Why Catherine Lhamon Is the Perfect Person to Ensure ALL Students’ Civil Rights Are Protected

Even if you don’t have kids of your own or don’t care about kids at all, at some point you’ve been a student. So, you should know about the Department of Education’s Office for Civil Rights (OCR) and the important work it does to protect all students from discrimination. OCR is also where I once worked, so I’m very invested in making sure everyone understands what they do and why we need someone like Catherine Lhamon to lead the office as the Assistant Secretary for Civil Rights.  
To succeed in school, students must feel safe, welcomed, and supported. That means their civil rights need to be protected, and OCR plays a role, if not the biggest role, in ensuring that happens. And Catherine Lhamon is undoubtedly who we need, especially at this moment, to lead OCR. 
Catherine Lhamon has tons, I mean tons, of experience that makes her perfect for this role. First, she led OCR from 2013 to 2017, so she’s already done this job and knows OCR very well. She’s also been the chair of the U.S. Commission on Civil Rights and more recently, the Deputy Director of the Domestic Policy Council for Racial Justice and Equity, so she has a lot of experience in the federal government advocating for civil rights. She also worked as a Legal Affairs Secretary to California Governor Gavin Newsom and spent decades in legal services at the ACLU of the Southern California, Public Counsel, and the National Center for Youth Law.  Catherine has built her career on championing for civil rights. And I didn’t get to the many accolades and awards she’s received. On a personal level, having worked at OCR when Catherine was there, I also appreciate how sharp, quick-witted, and friendly she is. 
For those of you who are not very familiar with OCR, here are some things to know about the office: 
OCR enforces civil rights laws prohibiting discrimination in schools based on race, color, national origin, sex (including sexual orientation, gender identity, parenting status, pregnancy, and related medical conditions), disability, and age. 
This includes ensuring students are not harassed for discriminatory reasons or attend schools where Black and/or disabled students are more often punished than other students; that don’t provide accommodations to students with disabilities; that fail to respond to bullying of LGTBQ students; that exclude girls from STEM programs; or that ignore students who experience sexual harassment. Just to name a few of the issues OCR addresses.  
OCR has 12 regional offices all over the country that investigate complaints of discrimination in schools.  These offices have produced important agreements with schools, forcing schools to change their policies and practices to create welcoming, safe, and nondiscriminatory environments for students.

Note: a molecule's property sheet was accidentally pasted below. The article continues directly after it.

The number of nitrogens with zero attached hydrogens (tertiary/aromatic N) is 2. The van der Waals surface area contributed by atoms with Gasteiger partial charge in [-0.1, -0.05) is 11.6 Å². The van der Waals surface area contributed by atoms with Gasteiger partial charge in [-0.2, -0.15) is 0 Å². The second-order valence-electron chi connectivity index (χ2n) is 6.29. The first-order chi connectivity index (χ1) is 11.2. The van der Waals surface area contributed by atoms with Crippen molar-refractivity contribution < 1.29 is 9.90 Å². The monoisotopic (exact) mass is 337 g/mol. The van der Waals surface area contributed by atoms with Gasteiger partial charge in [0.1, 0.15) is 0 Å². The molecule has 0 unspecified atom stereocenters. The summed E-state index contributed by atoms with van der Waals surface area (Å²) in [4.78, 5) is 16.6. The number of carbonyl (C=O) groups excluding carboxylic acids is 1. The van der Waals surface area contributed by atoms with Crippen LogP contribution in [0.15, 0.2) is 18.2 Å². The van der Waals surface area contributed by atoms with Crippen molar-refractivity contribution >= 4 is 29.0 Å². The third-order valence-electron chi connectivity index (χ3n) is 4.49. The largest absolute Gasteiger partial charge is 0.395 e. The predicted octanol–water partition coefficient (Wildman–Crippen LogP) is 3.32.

OCR issues policy and guidance addressing students’ civil rights. 
This has gotten a lot of attention during the Trump Administration because when Betsy DeVos came in to lead the Department of Education, she quickly weakened many civil rights policies, some that even existed for decades. Throughout the years, OCR has issued policy guidance through “Dear Colleague Letters,” technical assistance documents that clarify policy, or regulations that are legally binding – to inform schools and other stakeholders about the civil rights of school employees and students, including how schools must respond to harassment, affirmative action, school discipline, needs of students with disabilities, sexual violence, gender inclusion in career and technological education, athletics, and LGBTQ rights. 
OCR collects data to understand how students experience discrimination.  
OCR has a biennial civil rights data collection (CRDC) that has been vital in getting information about students’ experiences in K-12 schools, including data about enrollment demographics, harassment, racially discriminatory discipline practices, restraint and seclusion of students, school staff and salaries, and school expenditures, among other issues. This data has been critical for raising awareness on issues of educational equity. 
OCR has a lot of work to do to restore the damage done to students’ civil rights under Betsy DeVos’ leadership, and Catherine Lhamon is the best person to lead that effort. 
The years under the Trump Administration were quite damaging.  When DeVos came in, she quickly rescinded policy guidance addressing the rights of transgender students that was issued under Catherine’s leadership. This was guidance that my colleagues at OCR had worked so hard on for years, and that I had the privilege to work on (a little bit) soon before it was issued.  It sent a clear message that OCR was not in the business of protecting civil rights.  Then soon after came the weakening of protections against sexual harassment in schools, racially discriminatory discipline, affirmative action, and the list goes on.  And the COVID-19 pandemic has not only revealed the gross disparities in education, but has exacerbated them.   
It’s undeniable that we need a strong champion for civil rights to lead OCR – and someone who understands how the federal agency works – to be able to quickly restore and strengthen anti-discrimination protections for all students. As Catherine so pointedly said at yesterday’s hearing before the Senate HELP Committee, “[a]s this nation recovers from the global pandemic and our students and educators return to schools together, the beautiful civil rights promises Congress has long made for us have particular importance. OCR’s work now is as urgent as it ever has been.”  
There’s no one more suited for the job at this moment than Catherine Lhamon. This is why you need to tell your Senators to #ConfirmLhamon.